Height assessment in children growing at the outer percentiles with potential morbidity may be flawed if we use WHO standards. In a recent study from Norway and Belgium, proportions of the healthy children outside the ±2 SDs of WHO standards were different than expected.6 Furthermore, Finnish children are 0.2 to 0.8 SD taller on average than the WHO standards.1,5 Thus, the concept of “similarity” of heights among children from different ethnic backgrounds is questionable because genetic differences have an impact on linear growth.
Our study is, to our knowledge, the first to report the suboptimal accuracy of screening of a height disorder with the WHO standard in comparison with population-specific reference. Further studies in other populations and with other growth disorders are warranted. Before implementing the WHO growth charts in height screening, their performance should ideally be tested in the population they are intended for.
Correspondence: Dr Dunkel, Centre for Endocrinology, William Harvey Research Institute, Barts and the London, Queen Mary University of London, Charterhouse Square London, London EC1M 6BQ, England (firstname.lastname@example.org).
Published Online: December 3, 2012. doi:10.1001/jamapediatrics.2013.436
Author Contributions:Study concept and design: Saari, Sankilampi, and Dunkel. Acquisition of data: Saari and Dunkel. Analysis and interpretation of data: Saari, Sankilampi, and Dunkel. Drafting of the manuscript: Saari, Sankilampi, and Dunkel. Critical revision of the manuscript for important intellectual content: Saari, Sankilampi, and Dunkel. Statistical analysis: Saari. Obtained funding: Dunkel. Administrative, technical, and material support: Sankilampi and Dunkel. Study supervision: Sankilampi and Dunkel.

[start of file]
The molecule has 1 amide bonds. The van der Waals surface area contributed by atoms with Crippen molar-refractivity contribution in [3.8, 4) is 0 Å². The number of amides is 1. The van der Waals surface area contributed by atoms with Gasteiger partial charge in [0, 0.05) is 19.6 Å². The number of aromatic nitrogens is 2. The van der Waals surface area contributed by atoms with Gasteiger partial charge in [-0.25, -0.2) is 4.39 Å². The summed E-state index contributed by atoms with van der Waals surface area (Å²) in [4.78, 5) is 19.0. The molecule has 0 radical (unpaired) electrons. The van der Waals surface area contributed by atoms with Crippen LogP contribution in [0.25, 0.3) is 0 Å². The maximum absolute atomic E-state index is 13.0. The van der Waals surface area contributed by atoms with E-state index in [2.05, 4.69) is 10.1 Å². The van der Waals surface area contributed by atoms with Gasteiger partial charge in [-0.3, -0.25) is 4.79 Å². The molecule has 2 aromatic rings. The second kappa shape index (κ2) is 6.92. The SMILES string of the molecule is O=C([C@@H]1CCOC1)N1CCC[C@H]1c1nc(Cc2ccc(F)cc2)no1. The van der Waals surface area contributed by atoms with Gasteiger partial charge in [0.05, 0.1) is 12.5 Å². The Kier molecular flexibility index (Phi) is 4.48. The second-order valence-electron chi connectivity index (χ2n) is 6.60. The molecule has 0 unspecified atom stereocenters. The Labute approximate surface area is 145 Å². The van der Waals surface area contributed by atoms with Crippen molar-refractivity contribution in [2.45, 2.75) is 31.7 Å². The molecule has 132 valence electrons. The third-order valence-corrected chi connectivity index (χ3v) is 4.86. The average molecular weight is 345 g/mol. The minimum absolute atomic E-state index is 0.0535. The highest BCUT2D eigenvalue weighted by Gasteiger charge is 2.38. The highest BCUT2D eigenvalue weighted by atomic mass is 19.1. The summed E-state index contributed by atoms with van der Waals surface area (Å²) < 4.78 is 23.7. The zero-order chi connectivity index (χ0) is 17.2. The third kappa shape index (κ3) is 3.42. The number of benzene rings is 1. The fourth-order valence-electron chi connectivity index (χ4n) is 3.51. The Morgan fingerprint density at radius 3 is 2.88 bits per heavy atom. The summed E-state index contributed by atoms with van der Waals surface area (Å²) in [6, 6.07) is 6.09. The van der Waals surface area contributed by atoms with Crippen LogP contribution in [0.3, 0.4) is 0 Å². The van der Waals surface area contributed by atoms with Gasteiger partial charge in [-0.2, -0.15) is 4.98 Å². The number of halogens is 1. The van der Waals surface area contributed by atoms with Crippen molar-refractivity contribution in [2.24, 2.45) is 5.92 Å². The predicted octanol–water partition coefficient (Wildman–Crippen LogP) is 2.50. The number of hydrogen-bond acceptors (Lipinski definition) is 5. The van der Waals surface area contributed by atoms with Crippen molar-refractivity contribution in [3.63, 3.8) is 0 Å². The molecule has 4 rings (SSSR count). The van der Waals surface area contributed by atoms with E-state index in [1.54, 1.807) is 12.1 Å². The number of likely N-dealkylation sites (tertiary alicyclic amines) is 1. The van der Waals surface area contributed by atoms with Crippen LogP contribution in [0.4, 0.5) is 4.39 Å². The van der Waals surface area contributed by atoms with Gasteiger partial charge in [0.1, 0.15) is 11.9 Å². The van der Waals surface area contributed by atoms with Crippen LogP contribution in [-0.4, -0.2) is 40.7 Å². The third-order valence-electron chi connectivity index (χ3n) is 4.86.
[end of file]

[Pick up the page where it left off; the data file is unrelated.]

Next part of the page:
Conflict of Interest Disclosures: None reported.
Thank you for submitting a comment on this article. It will be reviewed by JAMA Pediatrics editors. You will be notified when your comment has been published. Comments should not exceed 500 words of text and 10 references.
Do not submit personal medical questions or information that could identify a specific patient, questions about a particular case, or general inquiries to an author. Only content that has not been published, posted, or submitted elsewhere should be submitted. By submitting this Comment, you and any coauthors transfer copyright to the journal if your Comment is posted.
* = Required Field
Disclosure of Any Conflicts of Interest*
Indicate all relevant conflicts of interest of each author below, including all relevant financial interests, activities, and relationships within the past 3 years including, but not limited to, employment, affiliation, grants or funding, consultancies, honoraria or payment, speakers’ bureaus, stock ownership or options, expert testimony, royalties, donation of medical equipment, or patents planned, pending, or issued. If all authors have none, check "No potential conflicts or relevant financial interests" in the box below. Please also indicate any funding received in support of this work. The information will be posted with your response.
Some tools below are only available to our subscribers or users with an online account.
Download citation file:
Web of Science® Times Cited: 2
Customize your page view by dragging & repositioning the boxes below.
Enter your username and email address. We'll send you a link to reset your password.
Enter your username and email address. We'll send instructions on how to reset your password to the email address we have on record.
Athens and Shibboleth are access management services that provide single sign-on to protected resources. They replace the multiple user names and passwords necessary to access subscription-based content with a single user name and password that can be entered once per session. It operates independently of a user's location or IP address. If your institution uses Athens or Shibboleth authentication, please contact your site administrator to receive your user name and password.